trophies and prize money. Lexi sang “Someone Like You” by Adele while accompanying herself on the piano for the Jr. Idol competition, which was open to contestants from ages 12 to 15. Draper Idol contestants, ages 16 and up, competed with two songs. Schepps performed “I Can’t Make
You Love Me” by Bonnie Raitt as well as an original song “December.” She also played the piano for both of her pieces. “Lexi and Bailey both showed a level of artistry that other contestants didn’t show,” said Draper Idol Coordinator and Judge Mackenzie Tolk. “They both played piano
and did their own arrangements of the songs. It was really impressive.” Both girls said having each other in the competition made them feel less nervous. “I was definitely less nervous because I knew that she was out there cheering for me,” Schepps said. “I felt like I had a lot of support,” said Lexi. “My family and Bailey were there so I didn’t feel super nervous.” The sisters also said they had a feeling that the other was going to walk away with the trophy. “I was like, ‘No doubt about it she is going to win,’” said Lexi. “It was the same feeling she had for me. The other singers were really amazing too, but she just performed well.” “We were really excited that both of them were in it,” said dad Aaron Millar. “There was a lot of excitement that they could share that victory together.” “It was a day that as a mom I’ll remember forever,” said mom Chelsea Millar. “They are individually talented but the fact that they are sisters and won the same year was really special. My heart was just bursting for both of them.” “It was really cool to see them both win,” Tolk said.”The talent definitely runs in the family.” l
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Burchett memorial bench will be ‘a place to process, in our own way, what sacrifice was made that day,’ according to fire chief By Mimi Darley Dutton | email@example.com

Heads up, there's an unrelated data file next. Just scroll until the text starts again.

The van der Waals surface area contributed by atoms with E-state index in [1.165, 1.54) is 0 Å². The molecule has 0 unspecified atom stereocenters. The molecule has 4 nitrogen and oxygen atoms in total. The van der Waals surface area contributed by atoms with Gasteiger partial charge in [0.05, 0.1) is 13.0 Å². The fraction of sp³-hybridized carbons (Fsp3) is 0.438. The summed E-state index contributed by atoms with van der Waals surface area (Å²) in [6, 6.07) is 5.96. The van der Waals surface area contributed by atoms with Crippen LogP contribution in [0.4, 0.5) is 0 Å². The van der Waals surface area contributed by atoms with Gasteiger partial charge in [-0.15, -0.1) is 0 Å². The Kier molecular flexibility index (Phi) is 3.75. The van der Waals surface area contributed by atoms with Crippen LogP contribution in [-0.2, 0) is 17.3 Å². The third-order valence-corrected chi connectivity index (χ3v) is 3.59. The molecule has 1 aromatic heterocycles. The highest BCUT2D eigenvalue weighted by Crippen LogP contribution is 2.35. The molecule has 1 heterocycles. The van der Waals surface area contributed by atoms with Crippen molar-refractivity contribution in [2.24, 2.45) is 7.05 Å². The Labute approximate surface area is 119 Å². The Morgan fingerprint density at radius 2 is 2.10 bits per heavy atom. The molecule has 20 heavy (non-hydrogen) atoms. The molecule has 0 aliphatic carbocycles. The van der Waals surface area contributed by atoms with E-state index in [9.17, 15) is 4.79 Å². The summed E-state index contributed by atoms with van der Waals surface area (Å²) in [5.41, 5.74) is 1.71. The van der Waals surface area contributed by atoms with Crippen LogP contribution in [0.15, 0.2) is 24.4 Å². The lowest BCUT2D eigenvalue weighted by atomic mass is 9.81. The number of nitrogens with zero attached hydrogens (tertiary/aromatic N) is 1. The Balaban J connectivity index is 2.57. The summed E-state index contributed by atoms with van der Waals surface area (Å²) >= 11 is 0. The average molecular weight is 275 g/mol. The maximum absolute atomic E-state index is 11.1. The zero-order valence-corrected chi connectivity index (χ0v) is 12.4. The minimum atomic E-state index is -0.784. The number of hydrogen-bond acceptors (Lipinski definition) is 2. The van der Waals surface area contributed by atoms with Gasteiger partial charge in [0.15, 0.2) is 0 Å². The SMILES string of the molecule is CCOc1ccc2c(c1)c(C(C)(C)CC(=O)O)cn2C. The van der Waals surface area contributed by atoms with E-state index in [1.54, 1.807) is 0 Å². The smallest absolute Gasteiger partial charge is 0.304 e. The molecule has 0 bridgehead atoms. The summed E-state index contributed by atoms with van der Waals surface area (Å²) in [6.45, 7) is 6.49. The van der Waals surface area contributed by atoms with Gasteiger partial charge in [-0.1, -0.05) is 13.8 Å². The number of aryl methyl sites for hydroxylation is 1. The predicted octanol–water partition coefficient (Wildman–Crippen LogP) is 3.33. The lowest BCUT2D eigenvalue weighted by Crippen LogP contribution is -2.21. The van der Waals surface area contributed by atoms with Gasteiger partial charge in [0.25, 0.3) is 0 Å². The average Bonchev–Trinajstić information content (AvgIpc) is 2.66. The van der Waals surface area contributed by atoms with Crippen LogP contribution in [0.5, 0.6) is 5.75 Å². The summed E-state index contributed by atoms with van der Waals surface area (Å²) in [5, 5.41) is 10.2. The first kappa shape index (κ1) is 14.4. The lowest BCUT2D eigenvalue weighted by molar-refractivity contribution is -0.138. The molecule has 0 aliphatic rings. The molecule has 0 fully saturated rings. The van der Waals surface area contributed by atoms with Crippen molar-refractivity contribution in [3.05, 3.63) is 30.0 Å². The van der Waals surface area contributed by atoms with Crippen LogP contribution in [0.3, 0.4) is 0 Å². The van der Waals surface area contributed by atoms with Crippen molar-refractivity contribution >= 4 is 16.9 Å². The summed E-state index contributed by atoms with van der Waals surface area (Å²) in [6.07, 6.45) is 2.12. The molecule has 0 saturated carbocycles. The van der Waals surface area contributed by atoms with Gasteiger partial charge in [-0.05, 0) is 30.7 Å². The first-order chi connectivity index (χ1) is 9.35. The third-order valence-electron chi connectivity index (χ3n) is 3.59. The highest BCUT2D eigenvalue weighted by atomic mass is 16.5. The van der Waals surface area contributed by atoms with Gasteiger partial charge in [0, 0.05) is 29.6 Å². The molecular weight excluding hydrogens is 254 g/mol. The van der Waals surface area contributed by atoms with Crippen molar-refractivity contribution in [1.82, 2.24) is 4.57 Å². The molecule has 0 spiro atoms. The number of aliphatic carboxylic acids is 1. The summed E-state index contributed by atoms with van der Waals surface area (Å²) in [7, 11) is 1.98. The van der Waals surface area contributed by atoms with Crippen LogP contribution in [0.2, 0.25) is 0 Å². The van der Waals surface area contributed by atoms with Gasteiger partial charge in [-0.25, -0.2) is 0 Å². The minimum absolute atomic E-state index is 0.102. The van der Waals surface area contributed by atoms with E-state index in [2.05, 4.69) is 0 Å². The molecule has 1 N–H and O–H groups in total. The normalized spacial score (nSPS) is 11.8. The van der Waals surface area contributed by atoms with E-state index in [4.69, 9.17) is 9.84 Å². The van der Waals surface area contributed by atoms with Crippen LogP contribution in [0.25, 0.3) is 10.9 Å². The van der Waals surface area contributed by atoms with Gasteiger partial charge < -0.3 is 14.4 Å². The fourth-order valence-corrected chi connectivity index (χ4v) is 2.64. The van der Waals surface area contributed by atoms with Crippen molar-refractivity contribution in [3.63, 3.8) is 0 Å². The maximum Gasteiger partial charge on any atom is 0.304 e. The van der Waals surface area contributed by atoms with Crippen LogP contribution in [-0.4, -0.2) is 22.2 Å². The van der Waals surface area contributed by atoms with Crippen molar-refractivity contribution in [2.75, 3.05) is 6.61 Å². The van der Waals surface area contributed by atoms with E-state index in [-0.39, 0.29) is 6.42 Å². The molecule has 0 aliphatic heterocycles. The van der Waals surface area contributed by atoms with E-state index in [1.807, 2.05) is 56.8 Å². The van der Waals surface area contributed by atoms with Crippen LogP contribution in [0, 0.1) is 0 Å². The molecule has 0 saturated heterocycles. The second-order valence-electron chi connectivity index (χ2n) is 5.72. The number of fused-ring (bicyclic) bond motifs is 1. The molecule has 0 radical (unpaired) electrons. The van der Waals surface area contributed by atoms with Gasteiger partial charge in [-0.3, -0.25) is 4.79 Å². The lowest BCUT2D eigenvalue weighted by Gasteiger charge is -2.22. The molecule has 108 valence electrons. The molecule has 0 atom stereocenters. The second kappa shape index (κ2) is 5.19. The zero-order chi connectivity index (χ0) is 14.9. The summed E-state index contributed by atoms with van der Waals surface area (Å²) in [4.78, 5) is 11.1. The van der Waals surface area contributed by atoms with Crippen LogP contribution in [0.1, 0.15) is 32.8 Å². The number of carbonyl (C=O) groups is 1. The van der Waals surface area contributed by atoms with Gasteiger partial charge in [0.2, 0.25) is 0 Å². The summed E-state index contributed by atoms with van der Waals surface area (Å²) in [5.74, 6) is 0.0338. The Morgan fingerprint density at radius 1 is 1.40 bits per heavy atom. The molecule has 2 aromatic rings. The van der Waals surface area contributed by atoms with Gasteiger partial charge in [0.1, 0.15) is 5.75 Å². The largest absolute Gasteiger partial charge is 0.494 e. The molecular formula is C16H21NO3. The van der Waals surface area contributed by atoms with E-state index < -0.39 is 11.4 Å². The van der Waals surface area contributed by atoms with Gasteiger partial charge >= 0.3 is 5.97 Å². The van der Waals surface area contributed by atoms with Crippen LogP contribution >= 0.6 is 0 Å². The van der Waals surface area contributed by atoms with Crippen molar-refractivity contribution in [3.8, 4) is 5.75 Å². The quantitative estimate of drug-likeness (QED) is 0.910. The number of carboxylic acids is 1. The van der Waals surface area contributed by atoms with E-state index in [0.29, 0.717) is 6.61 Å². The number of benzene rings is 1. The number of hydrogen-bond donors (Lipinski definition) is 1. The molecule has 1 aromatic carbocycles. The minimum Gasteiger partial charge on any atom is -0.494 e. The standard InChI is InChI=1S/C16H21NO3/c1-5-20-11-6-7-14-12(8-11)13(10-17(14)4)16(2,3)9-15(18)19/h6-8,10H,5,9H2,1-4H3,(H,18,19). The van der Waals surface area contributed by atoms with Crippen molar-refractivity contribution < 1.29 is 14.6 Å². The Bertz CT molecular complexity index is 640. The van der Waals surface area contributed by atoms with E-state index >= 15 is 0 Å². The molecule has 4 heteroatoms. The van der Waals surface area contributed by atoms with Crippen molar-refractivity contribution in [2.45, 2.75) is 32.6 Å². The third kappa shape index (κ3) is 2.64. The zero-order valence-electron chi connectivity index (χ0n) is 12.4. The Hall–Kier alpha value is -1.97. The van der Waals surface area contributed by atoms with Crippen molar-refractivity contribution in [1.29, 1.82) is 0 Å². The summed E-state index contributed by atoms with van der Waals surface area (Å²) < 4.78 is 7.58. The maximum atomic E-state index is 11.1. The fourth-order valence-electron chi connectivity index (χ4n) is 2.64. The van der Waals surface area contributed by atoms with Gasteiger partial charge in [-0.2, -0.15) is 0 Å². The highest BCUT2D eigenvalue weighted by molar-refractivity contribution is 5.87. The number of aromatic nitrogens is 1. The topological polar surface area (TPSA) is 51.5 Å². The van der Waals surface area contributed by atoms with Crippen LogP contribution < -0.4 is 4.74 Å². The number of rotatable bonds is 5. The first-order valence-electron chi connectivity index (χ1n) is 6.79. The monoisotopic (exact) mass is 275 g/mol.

Tom Burchett, Matt’s father, expressed the family’s gratitude for the support they’ve received. (Mimi Darley Dutton/City Journals)
bright red bench honoring Battalion Chief Matt Burchett was dedicated Aug. 16 at the Maple Hollow Trailhead in Suncrest. The site was chosen because of its proximity to Burchett’s home and to the outdoors, a favorite place for the firefighter and his family to spend time together. Burchett perished fighting a fire in the Mendocino Complex in northern California Aug. 13, 2018 while on loan from the Draper Fire Department. Bagpipes played “America the Beautiful” as a color guard presented the American and fire department flags to begin the
Journals C I T Y
Y O U R C O M M U N I T Y N E W S PA P E R S
The bench was donated by Superior Equipment and Smith Steel Works, and Critical Laser completed the design and build. (Mimi Darley Dutton/City Journals)
The bright red bench honoring Matt Burchett will be permanently located at the Maple Hollow Trailhead in Suncrest. (Mimi Darley Dutton/City Journals)
ceremony. The Fireman’s Prayer was read, including the words, “Give me strength to save…I want to fulfill my calling and to give the best of me.” Draper Mayor Troy Walker spoke. “Remember the sacrifice and service of Matt. To everybody that knew him and loved him, we offer our condolences again. This is a great setting for this ceremony — I know Matt loved the outdoors,” he said. Walker went on to say that Burchett was representing Draper, the state of Utah and his family while working in California. “He was there to help. I don’t know that you can do